Jonathan Edwards and the Life of God aims to offer a retrieval of Edwards’s theology of participation for contemporary evangelical theology. It critically expounds and elucidates the concept of participation in God, or theosis, in Edwards’s Trinitarian theology as it relates to around three unions: the three persons of the Trinity, the hypostatic union of the divine and human in Christ, and that of believers with Christ. This volume brings Edwards’s rich theological work into conversation with the patristic (Augustine and the Cappadocians) and Reformed traditions (Calvin and, especially, Barth), in order to construct with Edwards a more hopeful, liberating, and truly human version of Christian life. Consideration of the life of God in Edwards thus moves “beyond” in two senses: first, perspectives on participation beyond those of Edwards from Barth, Volf, the Cappadocian Fathers, and others in the tradition, are engaged in order to locate and critique and enhance it; and secondly, in the sense that, as Hastings argues, participation leads, for Edwards and others, into the “beyond” of the beatific vision—the glory of God, which is the hope that, amongst other things, motivates the Christian life.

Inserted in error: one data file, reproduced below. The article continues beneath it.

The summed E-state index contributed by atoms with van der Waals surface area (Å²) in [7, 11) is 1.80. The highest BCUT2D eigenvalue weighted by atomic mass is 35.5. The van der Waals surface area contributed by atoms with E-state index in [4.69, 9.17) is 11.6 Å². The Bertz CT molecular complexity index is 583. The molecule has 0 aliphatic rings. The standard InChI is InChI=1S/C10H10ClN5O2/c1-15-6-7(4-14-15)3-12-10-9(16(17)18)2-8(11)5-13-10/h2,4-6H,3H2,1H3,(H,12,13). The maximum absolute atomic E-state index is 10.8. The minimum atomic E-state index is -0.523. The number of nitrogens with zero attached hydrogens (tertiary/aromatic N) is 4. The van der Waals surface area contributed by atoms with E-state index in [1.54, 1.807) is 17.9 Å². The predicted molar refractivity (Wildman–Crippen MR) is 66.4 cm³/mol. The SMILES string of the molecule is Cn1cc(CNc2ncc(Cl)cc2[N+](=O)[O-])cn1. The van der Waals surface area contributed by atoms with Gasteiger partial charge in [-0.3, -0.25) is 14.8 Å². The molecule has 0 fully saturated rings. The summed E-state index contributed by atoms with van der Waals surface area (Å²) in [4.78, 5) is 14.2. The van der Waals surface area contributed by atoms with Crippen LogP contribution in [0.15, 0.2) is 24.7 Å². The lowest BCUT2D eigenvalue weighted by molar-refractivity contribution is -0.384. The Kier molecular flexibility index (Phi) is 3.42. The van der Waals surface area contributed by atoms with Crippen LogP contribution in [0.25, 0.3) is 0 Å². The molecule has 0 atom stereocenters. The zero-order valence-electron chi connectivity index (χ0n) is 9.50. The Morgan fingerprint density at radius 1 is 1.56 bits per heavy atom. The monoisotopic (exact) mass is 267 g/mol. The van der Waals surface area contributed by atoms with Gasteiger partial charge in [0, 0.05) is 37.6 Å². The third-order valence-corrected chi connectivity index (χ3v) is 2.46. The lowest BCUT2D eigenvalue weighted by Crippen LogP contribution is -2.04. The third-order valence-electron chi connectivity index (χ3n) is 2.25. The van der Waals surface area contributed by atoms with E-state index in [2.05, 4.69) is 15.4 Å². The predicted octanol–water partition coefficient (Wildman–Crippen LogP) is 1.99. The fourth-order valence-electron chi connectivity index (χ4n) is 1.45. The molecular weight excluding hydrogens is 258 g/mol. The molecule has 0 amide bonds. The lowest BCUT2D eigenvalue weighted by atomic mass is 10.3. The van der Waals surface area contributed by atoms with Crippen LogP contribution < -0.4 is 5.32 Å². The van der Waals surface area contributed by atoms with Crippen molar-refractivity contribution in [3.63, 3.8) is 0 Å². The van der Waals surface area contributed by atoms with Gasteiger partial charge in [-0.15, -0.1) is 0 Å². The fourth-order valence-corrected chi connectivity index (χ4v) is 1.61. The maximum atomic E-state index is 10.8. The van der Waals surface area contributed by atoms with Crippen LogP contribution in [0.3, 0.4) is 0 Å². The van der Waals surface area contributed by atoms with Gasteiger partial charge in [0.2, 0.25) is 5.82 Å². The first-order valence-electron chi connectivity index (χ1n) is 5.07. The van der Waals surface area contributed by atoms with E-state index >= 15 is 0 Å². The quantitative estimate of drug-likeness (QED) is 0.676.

Table of Contents
You are viewing the table of contents
You do not have access to this
on JSTOR. Try logging in through your institution for access.